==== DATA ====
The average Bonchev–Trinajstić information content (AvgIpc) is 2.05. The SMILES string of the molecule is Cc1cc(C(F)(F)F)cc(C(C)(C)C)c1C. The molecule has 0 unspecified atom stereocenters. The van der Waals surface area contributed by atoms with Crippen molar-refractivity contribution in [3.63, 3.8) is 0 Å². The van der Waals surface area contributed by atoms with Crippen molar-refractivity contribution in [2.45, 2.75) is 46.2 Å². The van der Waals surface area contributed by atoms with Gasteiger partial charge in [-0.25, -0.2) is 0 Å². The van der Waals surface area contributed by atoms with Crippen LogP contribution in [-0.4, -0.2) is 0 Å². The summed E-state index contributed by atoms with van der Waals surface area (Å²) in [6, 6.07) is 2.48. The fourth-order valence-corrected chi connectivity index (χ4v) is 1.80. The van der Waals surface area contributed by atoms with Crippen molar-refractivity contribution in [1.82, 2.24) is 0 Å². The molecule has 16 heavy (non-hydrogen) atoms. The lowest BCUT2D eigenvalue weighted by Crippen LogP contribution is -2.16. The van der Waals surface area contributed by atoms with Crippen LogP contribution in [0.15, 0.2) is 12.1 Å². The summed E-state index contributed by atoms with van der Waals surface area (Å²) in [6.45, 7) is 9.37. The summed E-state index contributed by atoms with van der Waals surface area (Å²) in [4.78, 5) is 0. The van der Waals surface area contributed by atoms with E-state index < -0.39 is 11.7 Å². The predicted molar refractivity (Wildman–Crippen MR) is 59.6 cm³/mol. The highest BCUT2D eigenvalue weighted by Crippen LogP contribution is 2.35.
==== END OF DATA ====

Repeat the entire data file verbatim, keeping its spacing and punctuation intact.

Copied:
The average Bonchev–Trinajstić information content (AvgIpc) is 2.05. The SMILES string of the molecule is Cc1cc(C(F)(F)F)cc(C(C)(C)C)c1C. The molecule has 0 unspecified atom stereocenters. The van der Waals surface area contributed by atoms with Crippen molar-refractivity contribution in [3.63, 3.8) is 0 Å². The van der Waals surface area contributed by atoms with Crippen molar-refractivity contribution in [2.45, 2.75) is 46.2 Å². The van der Waals surface area contributed by atoms with Gasteiger partial charge in [-0.25, -0.2) is 0 Å². The van der Waals surface area contributed by atoms with Crippen LogP contribution in [-0.4, -0.2) is 0 Å². The summed E-state index contributed by atoms with van der Waals surface area (Å²) in [6, 6.07) is 2.48. The fourth-order valence-corrected chi connectivity index (χ4v) is 1.80. The van der Waals surface area contributed by atoms with Crippen molar-refractivity contribution in [1.82, 2.24) is 0 Å². The molecule has 16 heavy (non-hydrogen) atoms. The lowest BCUT2D eigenvalue weighted by Crippen LogP contribution is -2.16. The van der Waals surface area contributed by atoms with Crippen LogP contribution in [0.15, 0.2) is 12.1 Å². The summed E-state index contributed by atoms with van der Waals surface area (Å²) in [6.45, 7) is 9.37. The summed E-state index contributed by atoms with van der Waals surface area (Å²) in [4.78, 5) is 0. The van der Waals surface area contributed by atoms with E-state index < -0.39 is 11.7 Å². The predicted molar refractivity (Wildman–Crippen MR) is 59.6 cm³/mol. The highest BCUT2D eigenvalue weighted by Crippen LogP contribution is 2.35.